The ladies of The View gave John McCain a grilling on Friday, beginning with Joy Behar’s challenge to McCain to own his campaign ads — debunked far and wide – accusing Barack Obama of advocating sex education for kindergartners and the assertion that Obama called Sarah Palin a "pig," when he employed the "lipstick on a pig" colloquialism to describe the incumbent party’s "change" mantra.
Calling the ads "lies," Behar said, "then you come on and say, ‘I approve this message.’ Do you really approve them?" she asked incredulously.McCain said he did and added, with regard to the Maybelline pig comment, that Obama "chooses his words very carefully. And he should not have said it."
Apparently McCain doesn’t choose his words quite as carefully as Obama: Barbara Walters pointed out that McCain had used the very same phrase when talking about Hillary Clinton’s health care plan. But by then McCain had launched into what is now a common refrain from the Republican candidate: That the tenor of the race would be different if Obama had agreed to McCain’s proposal to hold a series of town hall-style debates.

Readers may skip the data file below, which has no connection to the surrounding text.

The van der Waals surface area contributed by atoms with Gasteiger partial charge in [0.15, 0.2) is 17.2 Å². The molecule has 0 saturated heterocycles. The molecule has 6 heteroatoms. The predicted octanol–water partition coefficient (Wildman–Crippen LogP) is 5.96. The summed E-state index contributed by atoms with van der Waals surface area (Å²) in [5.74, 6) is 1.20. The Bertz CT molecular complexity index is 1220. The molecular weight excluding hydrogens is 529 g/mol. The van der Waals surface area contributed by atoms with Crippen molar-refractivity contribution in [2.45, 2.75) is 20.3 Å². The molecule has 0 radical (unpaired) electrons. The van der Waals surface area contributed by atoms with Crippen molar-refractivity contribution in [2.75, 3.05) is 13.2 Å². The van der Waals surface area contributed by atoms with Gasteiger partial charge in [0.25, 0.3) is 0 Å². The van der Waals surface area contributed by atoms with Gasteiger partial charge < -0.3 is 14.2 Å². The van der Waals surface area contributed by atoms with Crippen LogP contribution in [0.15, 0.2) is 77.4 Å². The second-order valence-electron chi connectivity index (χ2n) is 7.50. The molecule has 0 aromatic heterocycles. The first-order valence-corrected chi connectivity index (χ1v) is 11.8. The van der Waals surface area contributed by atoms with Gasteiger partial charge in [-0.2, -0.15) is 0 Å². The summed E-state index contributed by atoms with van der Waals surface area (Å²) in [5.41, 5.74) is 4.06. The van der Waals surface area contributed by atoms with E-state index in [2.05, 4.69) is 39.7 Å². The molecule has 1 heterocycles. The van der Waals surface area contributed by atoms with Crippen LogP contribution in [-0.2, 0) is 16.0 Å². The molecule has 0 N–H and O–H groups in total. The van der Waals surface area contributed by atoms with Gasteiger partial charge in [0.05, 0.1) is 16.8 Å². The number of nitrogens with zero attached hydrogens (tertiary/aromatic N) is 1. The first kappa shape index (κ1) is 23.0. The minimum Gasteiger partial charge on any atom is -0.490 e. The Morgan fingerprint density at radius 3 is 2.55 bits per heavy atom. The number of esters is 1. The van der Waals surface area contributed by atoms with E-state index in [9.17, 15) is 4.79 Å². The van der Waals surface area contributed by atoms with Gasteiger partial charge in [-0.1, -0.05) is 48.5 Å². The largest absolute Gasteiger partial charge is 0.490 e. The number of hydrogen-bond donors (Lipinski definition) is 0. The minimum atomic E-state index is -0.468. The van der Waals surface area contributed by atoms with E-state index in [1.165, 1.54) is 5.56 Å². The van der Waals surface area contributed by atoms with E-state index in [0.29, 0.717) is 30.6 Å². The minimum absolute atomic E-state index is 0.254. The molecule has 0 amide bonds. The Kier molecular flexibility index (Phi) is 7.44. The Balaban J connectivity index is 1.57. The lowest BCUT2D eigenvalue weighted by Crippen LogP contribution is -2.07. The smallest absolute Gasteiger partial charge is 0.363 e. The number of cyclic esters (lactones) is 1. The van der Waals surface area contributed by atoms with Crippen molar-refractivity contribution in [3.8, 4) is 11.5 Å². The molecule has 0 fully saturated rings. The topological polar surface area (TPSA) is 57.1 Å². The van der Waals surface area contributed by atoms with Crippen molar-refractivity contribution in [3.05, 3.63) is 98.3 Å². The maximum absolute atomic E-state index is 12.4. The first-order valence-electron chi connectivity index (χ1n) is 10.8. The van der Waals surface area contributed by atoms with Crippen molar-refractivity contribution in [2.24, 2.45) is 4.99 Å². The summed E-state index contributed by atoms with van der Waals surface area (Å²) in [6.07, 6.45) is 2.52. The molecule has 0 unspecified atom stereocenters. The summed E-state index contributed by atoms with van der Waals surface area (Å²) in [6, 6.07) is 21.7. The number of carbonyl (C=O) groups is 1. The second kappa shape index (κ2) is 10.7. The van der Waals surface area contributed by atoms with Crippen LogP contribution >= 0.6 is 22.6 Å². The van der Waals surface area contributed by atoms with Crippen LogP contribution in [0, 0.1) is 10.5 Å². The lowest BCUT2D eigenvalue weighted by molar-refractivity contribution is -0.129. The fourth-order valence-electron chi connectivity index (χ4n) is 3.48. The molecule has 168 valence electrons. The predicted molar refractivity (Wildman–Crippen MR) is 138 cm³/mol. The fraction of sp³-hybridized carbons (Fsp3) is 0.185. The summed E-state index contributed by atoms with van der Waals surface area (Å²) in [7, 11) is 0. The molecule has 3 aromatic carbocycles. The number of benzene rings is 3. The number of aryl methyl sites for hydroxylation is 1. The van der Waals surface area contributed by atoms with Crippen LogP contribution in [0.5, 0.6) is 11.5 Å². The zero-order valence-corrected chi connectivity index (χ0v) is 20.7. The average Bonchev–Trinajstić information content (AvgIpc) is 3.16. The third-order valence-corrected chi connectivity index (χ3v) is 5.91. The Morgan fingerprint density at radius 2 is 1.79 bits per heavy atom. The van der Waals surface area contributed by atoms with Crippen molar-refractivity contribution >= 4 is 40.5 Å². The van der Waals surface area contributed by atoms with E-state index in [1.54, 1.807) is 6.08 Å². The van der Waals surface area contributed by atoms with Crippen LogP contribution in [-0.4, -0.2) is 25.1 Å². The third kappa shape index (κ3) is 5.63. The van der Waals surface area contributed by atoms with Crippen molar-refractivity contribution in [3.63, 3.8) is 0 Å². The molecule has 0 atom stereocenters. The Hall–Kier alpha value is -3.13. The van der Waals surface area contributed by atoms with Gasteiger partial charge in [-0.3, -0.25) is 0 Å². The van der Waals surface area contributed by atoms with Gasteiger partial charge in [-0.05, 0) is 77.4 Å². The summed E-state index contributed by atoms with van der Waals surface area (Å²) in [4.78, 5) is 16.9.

At which point Behar chimed in that a series of town hall debates would be a "good idea" for Obama running-mate Joe Biden and Sarah Palin.
McCain nervously embraced the idea. At which point Walters deadpanned: "We’ll ask Joe Biden. You ask Sarah."
Watch a clip below:
And on it went.
Elisabeth Hasselbeck, saying he would get "no softballs" from her even though he has her vote, asked McCain to clarify his stance on Roe vs. Wade — which appears to differ from that of his running mate. (Even McCain’s wife, Cindy, couldn’t quite put her finger on where her husband comes down on the issue in a recent interview with Katie Couric.)
McCain said that he disagreed with the Supreme Court’s landmark decision in the 1973 case but that he believes in the sanctity of the Constitution. (The Roe decision stipulated that legislating abortion was a violation of the right to privacy guaranteed by the 14th Amendment.)
Goldberg asked if McCain agreed with everything in the Constitution, asking, "Should I be worried about being a slave?" (Apparently, she meant the pre-13th Amendment Constitution.)
But Walters, exhibiting her journalist’s talent for getting at the heart of the debate, asked the money question: Who or what, exactly, is Sarah Palin going to reform.
"Gov. Palin said that she was chosen by you primarily to reform Washington, to reform the government." said Walters. "She kept using the word ‘reform.’ You, Senator, have been in Washington for 22 years as a Congressman as a senator. The Republicans have been in power for the last 8 years. I can understand why the Democrats talk about reform. But who is it that Gov. Palin is going to reform? You? The Senate? The Congress? The Republican Party?"
After some consternation and murky back and forth about earmarks and line item vetoes, McCain said: "She’ll reform all of Washington."
Well done, ladies.
By Marisa Guthrie
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